The Japanese Gold Koban
If you have read our recent blog article about the Japanese Gold Oban, you may be able to guess that the Japanese Gold Koban must be a similar ancient coin from feudal Japan. That is indeed the case and you may consider these two types of ancient Japanese gold coins as sort-of relatives.
The essential difference between a Japanese Gold Oban and a Japanese Gold Koban is their size. While the Japanese word ‘Oban’ means ‘big plate’, the word ‘Koban’ means – you probably guessed it already – ‘small plate’. In general, one Gold Koban was about one tenth the value and size of a Gold Oban. Feudal Japan still used the monetary unit ryo and Gold Kobans each had a value of 1 ryo whereas Gold Obans were worth between 8.5 and 10 ryo.
Aside from their obvious size difference, there are a lot of similarities between the Gold Oban and the Gold Koban. Both types of Tokugawa coinage were oval in shape which makes them look very exotic in our modern times (when most coins are round in shape). Their minting periods are also very similar. Whereas Gold Obans were minted from AD 1588 until 1860, the minting period of the smaller Gold Kobans lasted from AD 1601 until 1867.
Another similarity is the successive reduction in gold content that occurred over the centuries for both coin types. Initially, a Gold Koban had a weight of 18.20 grams and was typically minted out of an alloy of 85.69% of gold and 14.25% of silver. However, the Japanese Gold Kobans that were minted in later periods were so debased in their gold content that merchants preferred counterfeit Gold Kobans from earlier periods (as these illegitimately minted older coins contained more gold than the legitimately minted newer coins).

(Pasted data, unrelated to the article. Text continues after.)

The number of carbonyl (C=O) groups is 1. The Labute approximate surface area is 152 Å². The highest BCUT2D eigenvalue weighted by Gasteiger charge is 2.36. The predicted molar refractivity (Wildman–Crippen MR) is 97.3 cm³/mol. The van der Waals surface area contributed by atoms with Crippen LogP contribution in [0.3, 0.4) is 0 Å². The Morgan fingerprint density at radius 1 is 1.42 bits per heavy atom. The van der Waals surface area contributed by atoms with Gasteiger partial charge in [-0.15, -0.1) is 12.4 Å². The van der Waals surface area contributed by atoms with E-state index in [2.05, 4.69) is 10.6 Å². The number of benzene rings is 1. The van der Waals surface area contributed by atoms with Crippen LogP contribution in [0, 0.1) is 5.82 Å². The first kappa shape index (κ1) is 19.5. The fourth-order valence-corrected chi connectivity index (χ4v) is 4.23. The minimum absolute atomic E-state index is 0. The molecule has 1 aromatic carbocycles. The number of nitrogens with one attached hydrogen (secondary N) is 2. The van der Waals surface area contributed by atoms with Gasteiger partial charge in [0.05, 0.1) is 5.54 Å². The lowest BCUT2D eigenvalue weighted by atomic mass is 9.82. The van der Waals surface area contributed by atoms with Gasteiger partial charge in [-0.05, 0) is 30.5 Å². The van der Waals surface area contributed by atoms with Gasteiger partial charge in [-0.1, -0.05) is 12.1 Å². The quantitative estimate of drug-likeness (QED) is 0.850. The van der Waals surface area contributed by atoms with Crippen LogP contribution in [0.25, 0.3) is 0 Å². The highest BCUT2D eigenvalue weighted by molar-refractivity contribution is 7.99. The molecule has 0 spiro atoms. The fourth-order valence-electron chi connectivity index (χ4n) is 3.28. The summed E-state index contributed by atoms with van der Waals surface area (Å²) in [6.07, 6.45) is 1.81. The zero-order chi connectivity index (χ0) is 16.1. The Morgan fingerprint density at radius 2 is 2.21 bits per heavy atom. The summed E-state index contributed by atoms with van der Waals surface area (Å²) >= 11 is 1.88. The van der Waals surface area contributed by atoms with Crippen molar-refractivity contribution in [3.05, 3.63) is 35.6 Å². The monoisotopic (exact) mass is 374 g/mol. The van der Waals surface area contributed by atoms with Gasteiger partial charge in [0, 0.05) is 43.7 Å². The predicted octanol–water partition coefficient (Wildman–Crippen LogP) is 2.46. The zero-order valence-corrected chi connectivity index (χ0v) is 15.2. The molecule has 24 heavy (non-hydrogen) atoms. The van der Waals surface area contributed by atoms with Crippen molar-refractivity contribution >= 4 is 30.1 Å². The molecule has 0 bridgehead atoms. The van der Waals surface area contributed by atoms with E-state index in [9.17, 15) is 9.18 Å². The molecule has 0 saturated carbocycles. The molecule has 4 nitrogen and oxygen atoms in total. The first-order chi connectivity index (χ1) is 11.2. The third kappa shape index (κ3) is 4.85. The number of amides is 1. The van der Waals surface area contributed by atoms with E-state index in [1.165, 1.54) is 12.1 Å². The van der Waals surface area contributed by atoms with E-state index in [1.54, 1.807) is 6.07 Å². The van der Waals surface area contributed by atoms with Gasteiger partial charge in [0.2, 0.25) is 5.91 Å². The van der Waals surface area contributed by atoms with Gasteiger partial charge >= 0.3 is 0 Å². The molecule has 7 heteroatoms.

If you’re now confused how to tell the Gold Obans and Gold Kobans apart from each other, there is one sure way to do that (apart from the size). In addition to the embossed marks that appear on the front side of both coin types (that showed that the coin was legitimate and not a forgery), the larger Gold Obans also had their respective denomination inscribed on their front side in black ink. The smaller Gold Kobans on the other hand don’t have any ink inscription on their surface.